• 2009 Inductee: Ian McGeechan

    His name is synonymous with the Lions, Ian McGeechan having gone on seven tours, experiencing series wins over South Africa as a player and coach.

  • 2009 Inductee: William J McBride

    Willie John McBride toured South Africa three times as a player with the Lions, the last time as captain of the “Invincibles” in 1974.

  • 2009 Inductee: Dr Syd Millar

    Syd Millar’s association with the British & Irish Lions spans six decades and includes two tours to South Africa as a player, one as coach and one as manager.

  • 2009 Inductee: Frederik CH du Preez

    South African flank forward Frik du Preez played eight Tests against the Lions across the 1962 and 1968 tours and was never on the losing side.

  • 2009 Inductee: Sir Anthony O’Reilly

    Ireland wing Tony O’Reilly made his Lions debut while still a teenager in 1955 and scored a record 37 tries across his two tours during the fifties.

  • 2009 Inductee: Clifford I Morgan

    A true legend of Welsh rugby, Cliff Morgan was labelled ‘Morgan the Magnificent’ by South African press after leading the Lions to a famous win in 1955.

  • 2009 Inductee: Bennie Osler

    Bennie Osler made his South African debut against the Lions and went on to play in 17 consecutive Tests for the Springboks.

  • 2009 Inductee: Barry H Heatlie

    Barry Heatlie captained South Africa to their first ever Test win in 1896 and again in the third test of 1903 which won them them the Series against the British

  • 2009 Inductee: William E Maclagan

    Bill Maclagan was appointed captain of the first British team to tour South Africa back in 1891 and played in 19 of the 20 matches on the trip.

  • 2008 Inductee: Philippe Sella

    France legend Philippe Sella is widely recognised as one of the finest players of his generation and the world’s best centre of the 1980s and 1990s.

  • 2008 Inductee: Hugo Porta

    Dubbed the ‘magician of Argentine rugby’, Hugo Porta enjoyed an international career spanning 19 years and is the Pumas’ leading point scorer.

    • 2006 Inductee: Rugby School

      Lawrence Sheriff left his considerable fortune to fund a school for the children of Rugby and nearby areas, one that now bears his coat of arms.

    • 2006: Current Rugby School Headmaster speech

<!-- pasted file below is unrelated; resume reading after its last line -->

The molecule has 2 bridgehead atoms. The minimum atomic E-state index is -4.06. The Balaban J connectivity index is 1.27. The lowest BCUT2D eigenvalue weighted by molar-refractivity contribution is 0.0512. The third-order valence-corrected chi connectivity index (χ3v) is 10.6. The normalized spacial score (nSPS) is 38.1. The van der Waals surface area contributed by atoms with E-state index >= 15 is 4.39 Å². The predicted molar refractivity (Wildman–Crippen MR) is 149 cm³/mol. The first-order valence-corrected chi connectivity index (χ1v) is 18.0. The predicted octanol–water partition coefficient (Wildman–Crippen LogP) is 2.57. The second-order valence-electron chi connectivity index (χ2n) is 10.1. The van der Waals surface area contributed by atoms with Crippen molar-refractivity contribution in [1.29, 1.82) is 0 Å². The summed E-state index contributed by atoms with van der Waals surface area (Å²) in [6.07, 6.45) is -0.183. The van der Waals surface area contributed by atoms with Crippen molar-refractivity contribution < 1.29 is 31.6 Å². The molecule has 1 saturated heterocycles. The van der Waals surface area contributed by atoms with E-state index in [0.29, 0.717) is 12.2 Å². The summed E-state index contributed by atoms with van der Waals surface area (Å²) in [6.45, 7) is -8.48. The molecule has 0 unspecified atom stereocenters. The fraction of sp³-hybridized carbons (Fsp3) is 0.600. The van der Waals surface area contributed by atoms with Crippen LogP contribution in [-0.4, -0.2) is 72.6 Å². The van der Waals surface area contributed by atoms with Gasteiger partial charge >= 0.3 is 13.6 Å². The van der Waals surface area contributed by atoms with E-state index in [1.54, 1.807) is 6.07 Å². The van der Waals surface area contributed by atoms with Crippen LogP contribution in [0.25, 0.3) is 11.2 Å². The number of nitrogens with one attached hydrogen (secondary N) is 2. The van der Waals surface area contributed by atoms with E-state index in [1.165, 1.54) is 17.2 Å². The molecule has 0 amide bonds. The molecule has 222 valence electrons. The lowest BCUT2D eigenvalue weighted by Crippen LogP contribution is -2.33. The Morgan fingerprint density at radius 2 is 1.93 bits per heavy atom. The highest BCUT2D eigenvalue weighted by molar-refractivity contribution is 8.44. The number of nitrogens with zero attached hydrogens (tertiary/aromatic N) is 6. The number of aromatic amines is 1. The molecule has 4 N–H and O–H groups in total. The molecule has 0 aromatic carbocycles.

The speech given by Headmaster Patrick Derham, the Rugby School representative, at the induction of the School and William Webb Ellis into the IRB Hall of Fame.

    • 2006: The Rugby School Legacy – The Laws

      Rugby School has left a considerable legacy in terms of the Laws of the Game, terminology, half time change of ends and the try.

    • 2006: The Rugby School Legacy – The Ball

      A boot and shoe manufacturer in Rugby is credited with making the earliest rugby balls to be used in the School foot-ball game.

    • 2006: The Rugby School Legacy – The Cap

      The cap became a sign of attainment at Rugby School and was subsequently adopted as such by rugby clubs, then England and other Unions around the world.

    • 2006: The Bloxam Controversy

      It was Matthew Bloxham, a contemporary of William Webb Ellis at Rugby School in the 1820s, who claimed in 1876 that Webb Ellis had run with the ball first.

    • 2006: Tom Brown’s School Days

      Read Thomas Hughes’ account of how football was played at Rugby School in the early 19th Century, immortalised in ‘Tom Brown’s School Days’.

    • 2006: Old Rugbeian Investigation

      In order to investigate the circumstances of the William Webb Ellis ‘exploit’, a committee of Old Rugbeians was appointed in 1895.

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      Hall of Fame Inductees

      • 2014 Inductee: Gill BurnsFormer England captain Gill Burns played in four Women’s Rugby World Cups, including the win in 1994. 

      • IRB Hall of Fame 2014 Inductee: Fred AllenFred ‘The Needle’ Allen had a 100 per cent record as All Blacks coach with 14 wins from 14 Tests in charge. 

      • IRB Hall of Fame 2014 Inductee: Don Clarke
      • A legend of Waikato rugby, Don Clarke played 31 Tests among his 89 matches for New Zealand. 
      • IRB Hall of Fame 2014 Inductee: Sir Colin Meads
      • Widely regarded as one a true icon of New Zealand and world rugby. 
      • IRB Hall of Fame 2013 Inductee: Thomas Lawton
      • Tom Lawton is widely regarded as one of Australia’s all-time greats as well as a fine Wallaby captain and coach. 
      • 2013 Inductee: Ken William Catchpole
      • One of the world’s finest scrum halves, Ken Catchpole won 27 caps for Australia before injury cut short his career at 28.